How to Create an Arduino Compatible Bluetooth 4.0 Module




About: I'm a homeless outreach worker in Fort Worth, Texas. I hack away on electronics as a way to deal with the stress; a type of meditation in hopes I don't fall prey to compassion-fatigue or burnout. I spend...

UPDATE: Lets Make Robots, my home digital hackerspace, was purchased by RobotShop. I don't want to go into, but the new owners banned myself and most of the veteran members. That stated, most of the links there will be broken. Luckily, I was able to make a copy of my content (the reason they banned me?) and moved it to a Github site.


For Windows users I wrote a GUI terminal app for changing the HM-1X's settings, you can find it here,

HM-1X Aid

UPDATE: I published a free iOS serial terminal app for a client, but it works well for other applications.

I've also created a walkthrough on how to write an iOS app for the HM-10.

UPDATE: I had some people mention I screwed-up and posted the wrong breakout board. For that I'm sorry, please email me and we'll talk.

I have corrected the link with a new version of the breakout that should correct "all" issues (working RX/TX LEDs).

But I'll add, please use this Instructable at your own risk. I'm a Psychology major :P

I had been looking for a cheap alternative to some of the Arduino Bluetooth devices I'd seen, which in my opinion are overpriced.

Redbear's Mini: $39.95 (Note: This is a uC and BLE combo).
Redbear's Uno Shield: $29.95
BLEDuino: $19.95 (if part of Kickstarter)
Bluegiga Shield: $69.95

After seeing these, I thought I'd try to make one; this is my bumbling process for making an Arduino Bluetooth 4.0 device at home:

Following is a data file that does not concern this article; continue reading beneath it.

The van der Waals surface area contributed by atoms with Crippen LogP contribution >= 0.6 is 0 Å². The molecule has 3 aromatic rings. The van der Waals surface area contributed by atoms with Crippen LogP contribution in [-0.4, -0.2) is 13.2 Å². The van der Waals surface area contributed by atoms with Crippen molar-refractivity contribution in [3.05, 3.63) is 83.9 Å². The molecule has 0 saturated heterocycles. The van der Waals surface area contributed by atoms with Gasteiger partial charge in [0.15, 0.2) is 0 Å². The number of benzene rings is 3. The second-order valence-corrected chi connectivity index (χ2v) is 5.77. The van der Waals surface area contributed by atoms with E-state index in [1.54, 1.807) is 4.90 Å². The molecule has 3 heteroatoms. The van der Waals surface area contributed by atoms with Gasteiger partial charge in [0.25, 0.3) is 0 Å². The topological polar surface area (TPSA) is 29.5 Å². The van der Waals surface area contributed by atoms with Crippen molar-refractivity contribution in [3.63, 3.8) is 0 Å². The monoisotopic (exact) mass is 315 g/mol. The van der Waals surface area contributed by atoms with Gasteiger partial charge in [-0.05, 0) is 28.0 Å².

I highly recommend reading details about the HM-10 and interfacing with it:

Variants of the PCB can be found here; though, many are untested.

This is a fellow to keep an eye on. He is working on creating open-source firmware to replace the HM-10 firmware.

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Step 1: How to Create an Arduino Compatible Bluetooth 4.0 Module

This guide is intended to show how to interface one of these HM-10 Bluetooth Low Energy modules to an Arduino.

I started working with these little Bluetooth modules in attempt to add Bluetooth 4.0 to my robot projects.


Step 2: Arduino BT 4.0 Module -- Overview

There are a few bits of information I'd like to offer upfront. First, I'm a homeless outreach worker; I'm not an engineer of any sort. So, there will be mistakes in my design.

Second, although I was able to interface these BT 4.0 modules with an Arduino, I've not fully interfaced them with a PC or mobile device. This is due to the BT 4.0 software stacks being very different than earlier versions of Bluetooth (<3.0).

Still, I've shown that is possible to make this bridge using the Lightblue app for iOS.

It's also one reason I write. I'm too cheap to pay to develop an iOS app to interface with these modules and I don't own an Android device with BT 4.0. So, I'm hoping someone in the crowd will let me know when they've finished the software needed. :)

I will state that Jellybean 4.3 offers a Bluetooth 4.0 API.